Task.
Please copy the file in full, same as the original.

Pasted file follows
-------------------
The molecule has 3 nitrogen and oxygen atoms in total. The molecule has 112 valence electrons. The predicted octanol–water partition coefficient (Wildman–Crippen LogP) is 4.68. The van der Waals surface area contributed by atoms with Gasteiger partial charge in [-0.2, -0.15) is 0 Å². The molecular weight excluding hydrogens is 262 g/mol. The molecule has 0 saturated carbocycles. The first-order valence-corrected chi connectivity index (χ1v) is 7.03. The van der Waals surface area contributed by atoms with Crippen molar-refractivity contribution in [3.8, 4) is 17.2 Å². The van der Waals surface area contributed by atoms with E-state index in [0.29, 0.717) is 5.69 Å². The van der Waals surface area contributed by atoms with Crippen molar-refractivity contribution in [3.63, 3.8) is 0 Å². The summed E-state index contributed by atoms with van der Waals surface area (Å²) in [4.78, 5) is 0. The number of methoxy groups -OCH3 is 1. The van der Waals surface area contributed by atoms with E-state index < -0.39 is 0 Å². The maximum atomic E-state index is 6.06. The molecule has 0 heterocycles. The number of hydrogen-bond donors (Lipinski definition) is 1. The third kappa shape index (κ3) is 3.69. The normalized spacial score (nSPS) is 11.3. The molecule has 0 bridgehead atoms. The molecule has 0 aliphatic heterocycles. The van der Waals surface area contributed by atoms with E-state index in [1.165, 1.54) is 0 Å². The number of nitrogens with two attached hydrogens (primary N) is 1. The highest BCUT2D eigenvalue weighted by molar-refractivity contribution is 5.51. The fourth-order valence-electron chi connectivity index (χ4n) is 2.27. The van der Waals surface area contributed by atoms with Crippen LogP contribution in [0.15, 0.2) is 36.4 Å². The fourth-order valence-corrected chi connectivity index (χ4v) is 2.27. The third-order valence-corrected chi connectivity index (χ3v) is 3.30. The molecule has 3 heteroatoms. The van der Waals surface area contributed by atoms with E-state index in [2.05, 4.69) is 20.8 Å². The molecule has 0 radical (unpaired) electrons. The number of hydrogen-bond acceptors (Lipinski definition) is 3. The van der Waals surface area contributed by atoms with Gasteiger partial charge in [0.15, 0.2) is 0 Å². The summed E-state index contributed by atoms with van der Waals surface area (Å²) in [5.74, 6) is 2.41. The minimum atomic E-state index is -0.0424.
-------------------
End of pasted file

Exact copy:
The molecule has 3 nitrogen and oxygen atoms in total. The molecule has 112 valence electrons. The predicted octanol–water partition coefficient (Wildman–Crippen LogP) is 4.68. The van der Waals surface area contributed by atoms with Gasteiger partial charge in [-0.2, -0.15) is 0 Å². The molecular weight excluding hydrogens is 262 g/mol. The molecule has 0 saturated carbocycles. The first-order valence-corrected chi connectivity index (χ1v) is 7.03. The van der Waals surface area contributed by atoms with Crippen molar-refractivity contribution in [3.8, 4) is 17.2 Å². The van der Waals surface area contributed by atoms with E-state index in [0.29, 0.717) is 5.69 Å². The van der Waals surface area contributed by atoms with Crippen molar-refractivity contribution in [3.63, 3.8) is 0 Å². The summed E-state index contributed by atoms with van der Waals surface area (Å²) in [4.78, 5) is 0. The number of methoxy groups -OCH3 is 1. The van der Waals surface area contributed by atoms with E-state index < -0.39 is 0 Å². The maximum atomic E-state index is 6.06. The molecule has 0 heterocycles. The number of hydrogen-bond donors (Lipinski definition) is 1. The third kappa shape index (κ3) is 3.69. The normalized spacial score (nSPS) is 11.3. The molecule has 0 bridgehead atoms. The molecule has 0 aliphatic heterocycles. The van der Waals surface area contributed by atoms with E-state index in [1.165, 1.54) is 0 Å². The number of nitrogens with two attached hydrogens (primary N) is 1. The highest BCUT2D eigenvalue weighted by molar-refractivity contribution is 5.51. The fourth-order valence-electron chi connectivity index (χ4n) is 2.27. The van der Waals surface area contributed by atoms with Crippen LogP contribution in [0.15, 0.2) is 36.4 Å². The fourth-order valence-corrected chi connectivity index (χ4v) is 2.27. The third-order valence-corrected chi connectivity index (χ3v) is 3.30. The molecule has 3 heteroatoms. The van der Waals surface area contributed by atoms with E-state index in [2.05, 4.69) is 20.8 Å². The molecule has 0 radical (unpaired) electrons. The number of hydrogen-bond acceptors (Lipinski definition) is 3. The van der Waals surface area contributed by atoms with Gasteiger partial charge in [0.15, 0.2) is 0 Å². The summed E-state index contributed by atoms with van der Waals surface area (Å²) in [5.74, 6) is 2.41. The minimum atomic E-state index is -0.0424.